Manchester City manager Roberto Mancini ultimately lost patience with enigmatic striker Mario Balotelli, but the player’s on and off-field antics have left an indelible mark on the Premiership.

The Italian returns to Milan, the city where he made his name, but to AC rather than cross town rivals Inter. Balotelli has never disguised his affection for the Rossoneri, even arriving at training sporting Milan socks during his spell with Inter.

His departure comes in the wake of a training ground fracas with Mancini; the altercation was the last in a series of controversies during his time in Manchester.

His off-field activities attracted just as much attention as his performances. From throwing darts at a youth-team player, to setting his house on fire by lighting fireworks in his bathroom, Balotelli was rarely out of the headlines.

Initially he also delivered on the pitch, playing a pivotal role in helping City capture their first title since 1968. He scored two goals in his side’s 6-1 victory over Manchester United and set up Sergio Aguero’s injury-time winner against QPR which sealed the title on the final day of last season.

After scoring against United he famously lifted his jersey to reveal a t-shirt emblazoned with the words ‘Why always me’, alluding to the constant media scrutiny of his life. Yet it remained always him and the training ground altercation ultimately persuaded Mancini to usher Balotelli toward the Etihad exit.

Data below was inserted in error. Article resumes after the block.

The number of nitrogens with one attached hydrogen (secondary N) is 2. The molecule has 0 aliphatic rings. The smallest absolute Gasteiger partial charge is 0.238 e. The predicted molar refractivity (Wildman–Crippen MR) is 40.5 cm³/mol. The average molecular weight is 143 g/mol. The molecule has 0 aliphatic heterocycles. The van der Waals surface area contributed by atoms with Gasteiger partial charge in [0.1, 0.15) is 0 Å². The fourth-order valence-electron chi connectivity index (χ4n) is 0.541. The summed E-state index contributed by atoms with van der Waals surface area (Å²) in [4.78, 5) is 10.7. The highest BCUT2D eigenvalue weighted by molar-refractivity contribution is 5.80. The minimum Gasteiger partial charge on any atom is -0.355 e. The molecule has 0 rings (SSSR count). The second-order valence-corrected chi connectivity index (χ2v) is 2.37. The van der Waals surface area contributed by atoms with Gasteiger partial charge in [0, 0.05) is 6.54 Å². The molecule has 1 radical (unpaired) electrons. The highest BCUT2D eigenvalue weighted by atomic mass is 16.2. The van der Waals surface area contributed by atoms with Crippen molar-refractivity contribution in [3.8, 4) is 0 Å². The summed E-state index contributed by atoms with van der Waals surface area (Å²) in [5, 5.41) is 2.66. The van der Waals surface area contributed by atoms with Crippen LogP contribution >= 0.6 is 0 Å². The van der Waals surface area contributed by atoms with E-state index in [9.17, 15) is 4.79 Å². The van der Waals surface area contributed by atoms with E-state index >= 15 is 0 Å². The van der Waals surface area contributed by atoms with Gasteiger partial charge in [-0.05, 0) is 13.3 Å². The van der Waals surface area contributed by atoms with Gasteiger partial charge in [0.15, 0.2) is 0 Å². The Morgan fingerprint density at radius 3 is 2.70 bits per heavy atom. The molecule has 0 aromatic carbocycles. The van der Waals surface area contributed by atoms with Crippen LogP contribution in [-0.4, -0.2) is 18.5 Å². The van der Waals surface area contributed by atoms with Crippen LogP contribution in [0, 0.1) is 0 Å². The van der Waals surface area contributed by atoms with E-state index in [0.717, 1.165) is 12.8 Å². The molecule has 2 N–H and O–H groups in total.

His performances over the past 12 months also meant he had become expendable, increasingly starting games from the bench. Aside from a scintillating display against Germany in the European Championship semi-final this summer, the Italian has rarely looked like the player many believed he would become.

This season he has managed just 3 goals for City, not enough to warrant his manager’s continued patience. Mancini often stated that he believed Balotelli had the potential to be the best player in the world. The player himself argued that only Barcelona’s Lionel Messi stood above him at the summit of the world game.

However, his performances failed to live up to his boasts and he returns to Italy as he left, a talent unfulfilled. His eccentricities, both on and away from the field will insure he goes down in Premiership folklore.

Mancini had always insisted his patience with the player was “limitless”, often comparing their relationship to that of a father and son. Eventually Balotelli’s constant errs and increasing failure to produce on the pitch exhausted his manager’s patience.

Balotelli’s time at City is a case of what might have been, rather than why always me, but the Premiership will be much duller without him.